My first encounter with a newsroom

Daily News Papersphoto © 2008 Fang Guo | more info (via: Wylio)
While at my Salinas Californian newspaper internship yesterday, we were visited by school kids taking a tour of the building.

“This is where our reporters work,” said the tour guide, as she walked by me.

It brought back flashbacks of my first visit to a newspaper, back when I was in middle school.

I’d just started 7th grade, and my school had a program with The Times of India, a major English-language newspaper based in Delhi. As part of the program, we were given newspapers in class, and had someone from the paper talk to us once a week. It was a lot of fun, although I was already an avid newspaper reader. But the program did help classmates who otherwise wouldn’t have read the newspaper.

I have to point out that this was way back in the early ‘90s in India, several years before anyone I knew had internet access. Newspapers and the evening TV news were my two main sources to find out about what was going on in the world.

So getting a behind-the-scenes look at the newspaper was a pretty big deal…as far as I was concerned, it was this mysterious entity that somehow found out all this information and reported it to me, and kept me in touch with the rest of the world on a daily basis. I had no idea how newspapers managed all of that, it was kind of mind-boggling.

I was excited when we finally got to visit the actual newspaper, and I got an inside look. I’m sure it’s changed by now, but back then it still had this old-school feel to it, kind of like how newsrooms are like in old movies. Of course, they’d already upgraded from typewriters to basic computers and dot-matrix printers. But most things were still done on paper, and I remember lots of files and documents cluttering everything.

The newsroom itself had this constant buzz of activity, not unlike what I’m experiencing at my internship. Although with newspaper layoffs, people are probably even busier these days.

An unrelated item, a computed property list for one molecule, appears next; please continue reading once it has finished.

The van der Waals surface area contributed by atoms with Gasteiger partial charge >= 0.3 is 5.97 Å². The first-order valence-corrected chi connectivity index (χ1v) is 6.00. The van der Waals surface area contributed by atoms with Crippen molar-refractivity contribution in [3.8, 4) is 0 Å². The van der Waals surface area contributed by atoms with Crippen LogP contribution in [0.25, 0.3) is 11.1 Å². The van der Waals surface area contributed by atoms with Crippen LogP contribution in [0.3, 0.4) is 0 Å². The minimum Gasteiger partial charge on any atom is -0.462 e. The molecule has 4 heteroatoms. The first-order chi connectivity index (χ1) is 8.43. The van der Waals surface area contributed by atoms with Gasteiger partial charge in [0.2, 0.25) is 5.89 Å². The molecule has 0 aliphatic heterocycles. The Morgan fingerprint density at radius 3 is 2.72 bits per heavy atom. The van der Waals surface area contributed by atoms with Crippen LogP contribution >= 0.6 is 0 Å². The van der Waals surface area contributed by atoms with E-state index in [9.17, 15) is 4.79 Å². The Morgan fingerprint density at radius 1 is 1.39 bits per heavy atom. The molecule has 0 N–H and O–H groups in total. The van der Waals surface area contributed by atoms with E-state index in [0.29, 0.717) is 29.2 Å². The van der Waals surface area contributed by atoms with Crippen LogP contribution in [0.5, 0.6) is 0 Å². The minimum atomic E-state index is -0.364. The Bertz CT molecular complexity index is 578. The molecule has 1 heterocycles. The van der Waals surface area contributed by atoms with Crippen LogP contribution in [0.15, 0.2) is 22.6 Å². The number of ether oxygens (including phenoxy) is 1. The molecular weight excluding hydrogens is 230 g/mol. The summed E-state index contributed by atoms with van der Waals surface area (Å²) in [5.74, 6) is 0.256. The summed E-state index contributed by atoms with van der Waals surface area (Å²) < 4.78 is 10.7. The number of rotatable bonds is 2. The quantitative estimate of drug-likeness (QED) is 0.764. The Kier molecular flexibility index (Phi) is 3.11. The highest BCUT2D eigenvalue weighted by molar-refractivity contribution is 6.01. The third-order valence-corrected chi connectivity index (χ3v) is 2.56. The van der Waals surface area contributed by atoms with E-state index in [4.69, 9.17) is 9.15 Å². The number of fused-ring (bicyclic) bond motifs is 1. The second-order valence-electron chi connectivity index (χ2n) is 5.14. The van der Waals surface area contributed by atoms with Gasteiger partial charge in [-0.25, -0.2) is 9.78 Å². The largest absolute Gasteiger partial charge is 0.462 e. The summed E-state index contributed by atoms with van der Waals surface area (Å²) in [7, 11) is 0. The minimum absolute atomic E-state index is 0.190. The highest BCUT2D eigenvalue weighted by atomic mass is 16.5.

And the information gathering itself must have been so different, with no internet (and no Google!) I remember being shown Telex machines, and being told that they also occasionally received news releases by fax.

They also were many years away from switching to the all-digital publishing systems that are commonplace today, so stories were physically ‘cut to fit’, and proofs were taken to the printers, and finally we saw the printing presses churning out papers.

I just remember looking at all of this activity as an awe-struck 11-year old. Of course, at the time I would never have imagined that I’d actually get to work in a newsroom someday.

But seeing the school kids walking by today just brought on a wave of nostalgia, as I think about how much both newsrooms and I have changed since our first encounter.

Does anyone else have memories of visiting a newsroom as a kid?

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About SandeepR

I’m a freelance science writer based in New York City. I can be contacted at gro.wsan@rpeednaS. You can also find me on Twitter, Facebook, LinkedIn and Instagram. Here are my clips, resume, portfolio and photos I’ve covered a variety of science and technology topics for outlets such as NationalGeographic.com, Popular Science, Wired.com, Nature News, The Verge, and Backchannel. I’m particularly interested in life sciences and technology and the intersection of the two. I’m also trying to cover more news related to India, particularly environmental issues and new advances in tech/research. I received a PhD in Microbiology & Immunology from Stanford University, and also studied Science Communication at the University of California at Santa Cruz. I’ve interned at a number of magazines and newspapers, and worked as a science writer for the Proceedings of the National Academy of Sciences for two years.
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